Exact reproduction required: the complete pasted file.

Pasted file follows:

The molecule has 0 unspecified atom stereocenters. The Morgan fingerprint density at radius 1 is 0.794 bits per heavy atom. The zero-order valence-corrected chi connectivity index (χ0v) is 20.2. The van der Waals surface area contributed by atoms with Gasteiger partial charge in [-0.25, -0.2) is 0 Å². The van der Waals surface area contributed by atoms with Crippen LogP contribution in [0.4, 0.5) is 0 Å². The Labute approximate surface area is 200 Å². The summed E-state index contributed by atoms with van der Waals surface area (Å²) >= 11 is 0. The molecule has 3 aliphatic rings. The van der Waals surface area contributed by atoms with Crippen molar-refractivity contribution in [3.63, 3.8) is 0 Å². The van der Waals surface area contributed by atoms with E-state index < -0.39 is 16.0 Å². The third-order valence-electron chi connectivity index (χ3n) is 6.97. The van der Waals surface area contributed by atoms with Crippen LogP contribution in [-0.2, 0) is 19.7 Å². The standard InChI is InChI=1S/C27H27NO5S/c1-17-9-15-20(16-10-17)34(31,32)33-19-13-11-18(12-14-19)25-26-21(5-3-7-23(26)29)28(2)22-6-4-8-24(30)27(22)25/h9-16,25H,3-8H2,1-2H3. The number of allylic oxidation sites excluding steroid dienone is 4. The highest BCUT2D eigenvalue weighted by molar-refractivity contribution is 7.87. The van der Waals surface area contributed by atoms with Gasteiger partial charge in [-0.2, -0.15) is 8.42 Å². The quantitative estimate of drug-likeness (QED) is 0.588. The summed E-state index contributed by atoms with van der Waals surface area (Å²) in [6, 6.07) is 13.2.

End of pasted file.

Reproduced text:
The molecule has 0 unspecified atom stereocenters. The Morgan fingerprint density at radius 1 is 0.794 bits per heavy atom. The zero-order valence-corrected chi connectivity index (χ0v) is 20.2. The van der Waals surface area contributed by atoms with Gasteiger partial charge in [-0.25, -0.2) is 0 Å². The van der Waals surface area contributed by atoms with Crippen LogP contribution in [0.4, 0.5) is 0 Å². The Labute approximate surface area is 200 Å². The summed E-state index contributed by atoms with van der Waals surface area (Å²) >= 11 is 0. The molecule has 3 aliphatic rings. The van der Waals surface area contributed by atoms with Crippen molar-refractivity contribution in [3.63, 3.8) is 0 Å². The van der Waals surface area contributed by atoms with E-state index < -0.39 is 16.0 Å². The third-order valence-electron chi connectivity index (χ3n) is 6.97. The van der Waals surface area contributed by atoms with Crippen LogP contribution in [-0.2, 0) is 19.7 Å². The standard InChI is InChI=1S/C27H27NO5S/c1-17-9-15-20(16-10-17)34(31,32)33-19-13-11-18(12-14-19)25-26-21(5-3-7-23(26)29)28(2)22-6-4-8-24(30)27(22)25/h9-16,25H,3-8H2,1-2H3. The number of allylic oxidation sites excluding steroid dienone is 4. The highest BCUT2D eigenvalue weighted by molar-refractivity contribution is 7.87. The van der Waals surface area contributed by atoms with Gasteiger partial charge in [-0.2, -0.15) is 8.42 Å². The quantitative estimate of drug-likeness (QED) is 0.588. The summed E-state index contributed by atoms with van der Waals surface area (Å²) in [6, 6.07) is 13.2.